Companies across all industries are facing increasing scrutiny from stakeholders related to their ESG practices. ESG standards are evolving and if we are perceived to have not responded appropriately to certain standards, regardless of whether there is a legal requirement to do so, we may suffer from reputational damage and our business, financial condition, and/or stock price could be materially and adversely affected. Increasing attention to climate change, increasing societal expectations on companies to address climate change, and potential consumer use of alternative forms of energy may result in increased costs, reduced demand for hydrocarbon products, reduced profits, increased investigations and litigation, and negative impacts on our stock price, our ability to recruit necessary talent, and our access to capital markets.
In addition, organizations that provide information to investors on corporate governance and related matters have developed ratings processes for evaluating companies on their approach to ESG matters. Currently, there are no universal standards for such scores or ratings and, in fact, different standards focus, to varying degrees, on different attributes of environmental, social, and corporate governance matters. This disparity between the “standards” may result in investors focusing on inadequate or improper metrics which may lead to a misperception of a company and its ESG practices. Conversely, pressures to create more uniformity among these “standards” may result in a skewed and potentially misplaced focus on certain factors over other, equally valuable factors. For example, of the 17 United Nations Sustainability Goals, the vast majority fall within the societal component, but many sustainability “standards” provide little weight to these goals, instead emphasizing the environmental component. Nonetheless, the importance of sustainability evaluations is becoming more broadly accepted by investors and shareholders. ESG ratings are used by some investors to inform their investment and voting decisions. Additionally, certain investors use these scores to benchmark companies against their peers, and if a company is perceived as lagging, these investors may engage with companies to require improved ESG disclosure or performance. Moreover, certain members of the broader investment community may consider a company’s sustainability score as a reputational or other factor in making an investment decision. Consequently, a low sustainability score could result in exclusion of our stock from consideration by certain investment funds, engagement by investors seeking to improve such scores, and a negative perception of our operations by certain investors.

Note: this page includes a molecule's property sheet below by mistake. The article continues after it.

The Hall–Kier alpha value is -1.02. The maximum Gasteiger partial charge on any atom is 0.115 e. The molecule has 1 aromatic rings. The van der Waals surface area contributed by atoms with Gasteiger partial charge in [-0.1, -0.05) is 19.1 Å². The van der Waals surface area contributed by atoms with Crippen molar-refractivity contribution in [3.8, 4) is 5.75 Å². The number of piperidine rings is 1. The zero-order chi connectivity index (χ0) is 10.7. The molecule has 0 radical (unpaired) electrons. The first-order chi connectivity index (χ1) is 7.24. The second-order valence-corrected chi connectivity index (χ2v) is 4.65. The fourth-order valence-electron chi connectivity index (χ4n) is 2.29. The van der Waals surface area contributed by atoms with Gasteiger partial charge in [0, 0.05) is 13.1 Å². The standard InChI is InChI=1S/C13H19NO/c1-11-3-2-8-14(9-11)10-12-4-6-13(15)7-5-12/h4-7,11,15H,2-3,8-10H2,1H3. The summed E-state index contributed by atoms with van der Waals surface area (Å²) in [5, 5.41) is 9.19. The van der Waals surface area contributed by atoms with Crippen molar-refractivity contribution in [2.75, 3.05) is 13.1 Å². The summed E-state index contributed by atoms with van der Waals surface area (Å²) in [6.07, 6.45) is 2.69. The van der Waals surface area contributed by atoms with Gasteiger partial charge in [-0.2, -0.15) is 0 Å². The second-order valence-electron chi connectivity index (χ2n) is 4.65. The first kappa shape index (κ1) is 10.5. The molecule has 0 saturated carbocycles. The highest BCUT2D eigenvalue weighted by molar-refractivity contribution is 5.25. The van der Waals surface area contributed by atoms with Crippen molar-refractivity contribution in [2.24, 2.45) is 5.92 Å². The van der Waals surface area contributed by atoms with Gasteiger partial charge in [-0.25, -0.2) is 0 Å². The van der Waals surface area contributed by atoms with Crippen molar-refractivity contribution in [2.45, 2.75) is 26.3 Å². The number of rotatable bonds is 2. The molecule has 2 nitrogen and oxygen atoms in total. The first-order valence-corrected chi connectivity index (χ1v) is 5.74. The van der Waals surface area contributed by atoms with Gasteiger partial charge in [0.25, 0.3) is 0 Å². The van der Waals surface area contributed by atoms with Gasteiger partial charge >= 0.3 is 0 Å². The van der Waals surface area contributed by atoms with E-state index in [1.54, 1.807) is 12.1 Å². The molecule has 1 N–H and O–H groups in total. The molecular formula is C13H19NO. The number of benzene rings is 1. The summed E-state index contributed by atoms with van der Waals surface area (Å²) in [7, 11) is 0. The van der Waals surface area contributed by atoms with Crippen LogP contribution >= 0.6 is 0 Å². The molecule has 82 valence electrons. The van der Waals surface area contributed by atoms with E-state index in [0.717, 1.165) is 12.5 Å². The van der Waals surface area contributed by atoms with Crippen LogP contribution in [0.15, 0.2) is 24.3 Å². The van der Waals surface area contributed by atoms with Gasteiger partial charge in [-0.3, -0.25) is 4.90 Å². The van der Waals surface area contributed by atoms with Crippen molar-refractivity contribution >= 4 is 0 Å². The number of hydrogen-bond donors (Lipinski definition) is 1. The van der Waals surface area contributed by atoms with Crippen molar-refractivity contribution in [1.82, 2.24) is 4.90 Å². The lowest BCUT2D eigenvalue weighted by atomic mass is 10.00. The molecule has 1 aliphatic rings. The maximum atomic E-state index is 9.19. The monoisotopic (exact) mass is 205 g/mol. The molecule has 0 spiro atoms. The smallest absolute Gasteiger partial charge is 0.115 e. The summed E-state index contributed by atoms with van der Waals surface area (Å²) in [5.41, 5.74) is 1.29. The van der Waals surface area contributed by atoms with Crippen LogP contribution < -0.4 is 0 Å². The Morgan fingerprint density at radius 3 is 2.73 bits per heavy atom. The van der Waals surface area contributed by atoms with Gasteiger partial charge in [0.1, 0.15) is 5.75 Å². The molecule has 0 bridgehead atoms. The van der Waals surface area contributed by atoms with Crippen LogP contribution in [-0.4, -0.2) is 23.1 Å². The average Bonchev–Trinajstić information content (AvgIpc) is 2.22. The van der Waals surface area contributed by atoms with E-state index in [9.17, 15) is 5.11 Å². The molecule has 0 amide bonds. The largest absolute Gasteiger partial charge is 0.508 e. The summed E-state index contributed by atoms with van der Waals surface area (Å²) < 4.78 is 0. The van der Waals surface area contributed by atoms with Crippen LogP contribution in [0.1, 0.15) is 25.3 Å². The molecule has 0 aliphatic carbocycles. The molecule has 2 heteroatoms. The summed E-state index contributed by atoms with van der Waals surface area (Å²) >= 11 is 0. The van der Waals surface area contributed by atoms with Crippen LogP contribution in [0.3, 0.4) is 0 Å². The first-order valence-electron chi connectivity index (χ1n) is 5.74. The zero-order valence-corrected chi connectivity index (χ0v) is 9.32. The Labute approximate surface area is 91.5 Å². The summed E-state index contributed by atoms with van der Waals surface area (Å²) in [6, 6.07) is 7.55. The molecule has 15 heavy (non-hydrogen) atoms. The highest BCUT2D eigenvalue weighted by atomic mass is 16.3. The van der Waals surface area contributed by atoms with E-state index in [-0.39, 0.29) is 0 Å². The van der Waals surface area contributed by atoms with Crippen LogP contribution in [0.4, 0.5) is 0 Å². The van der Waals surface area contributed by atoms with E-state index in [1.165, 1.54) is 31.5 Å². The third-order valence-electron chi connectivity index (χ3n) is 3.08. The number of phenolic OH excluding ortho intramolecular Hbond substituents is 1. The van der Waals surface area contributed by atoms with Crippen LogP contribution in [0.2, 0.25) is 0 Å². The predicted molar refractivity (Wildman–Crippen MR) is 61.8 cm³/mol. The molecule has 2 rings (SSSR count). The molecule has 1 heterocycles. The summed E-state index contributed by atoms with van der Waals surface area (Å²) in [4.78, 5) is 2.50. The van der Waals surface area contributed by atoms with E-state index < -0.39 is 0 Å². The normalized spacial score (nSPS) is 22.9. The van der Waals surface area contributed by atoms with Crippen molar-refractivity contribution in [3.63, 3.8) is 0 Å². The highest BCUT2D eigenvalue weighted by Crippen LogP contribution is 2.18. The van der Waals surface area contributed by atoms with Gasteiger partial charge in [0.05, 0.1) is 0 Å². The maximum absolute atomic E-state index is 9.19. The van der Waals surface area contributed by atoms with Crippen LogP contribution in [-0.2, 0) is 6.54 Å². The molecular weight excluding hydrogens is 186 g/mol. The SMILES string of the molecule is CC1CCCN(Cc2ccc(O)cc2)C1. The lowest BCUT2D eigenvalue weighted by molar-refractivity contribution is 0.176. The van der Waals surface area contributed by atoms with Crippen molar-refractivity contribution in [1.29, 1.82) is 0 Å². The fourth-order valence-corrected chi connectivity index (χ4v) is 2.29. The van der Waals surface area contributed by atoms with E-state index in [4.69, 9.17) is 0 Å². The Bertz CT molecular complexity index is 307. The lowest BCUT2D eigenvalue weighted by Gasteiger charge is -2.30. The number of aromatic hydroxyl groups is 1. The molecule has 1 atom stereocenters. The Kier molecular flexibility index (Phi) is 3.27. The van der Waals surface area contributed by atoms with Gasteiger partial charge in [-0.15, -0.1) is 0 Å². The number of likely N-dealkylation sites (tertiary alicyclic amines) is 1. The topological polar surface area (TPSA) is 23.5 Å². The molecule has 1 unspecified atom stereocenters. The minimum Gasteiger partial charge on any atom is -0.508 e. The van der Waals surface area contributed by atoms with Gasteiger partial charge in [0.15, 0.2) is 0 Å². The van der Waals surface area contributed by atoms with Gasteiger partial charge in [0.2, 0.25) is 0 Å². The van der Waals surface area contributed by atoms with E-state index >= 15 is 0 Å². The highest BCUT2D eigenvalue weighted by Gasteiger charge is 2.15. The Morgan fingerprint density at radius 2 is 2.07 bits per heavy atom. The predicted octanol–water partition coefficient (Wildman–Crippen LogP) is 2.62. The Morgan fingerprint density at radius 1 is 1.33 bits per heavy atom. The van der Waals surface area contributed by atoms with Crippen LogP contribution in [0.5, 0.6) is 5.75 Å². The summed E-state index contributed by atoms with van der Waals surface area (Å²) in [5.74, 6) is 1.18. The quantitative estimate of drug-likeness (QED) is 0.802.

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Risks Related to our Corporate Structure
Our Chairman of the Board and members of his family beneficially own approximately 82% of our outstanding common stock, giving them influence and control in corporate transactions and other matters, including a sale of our Company.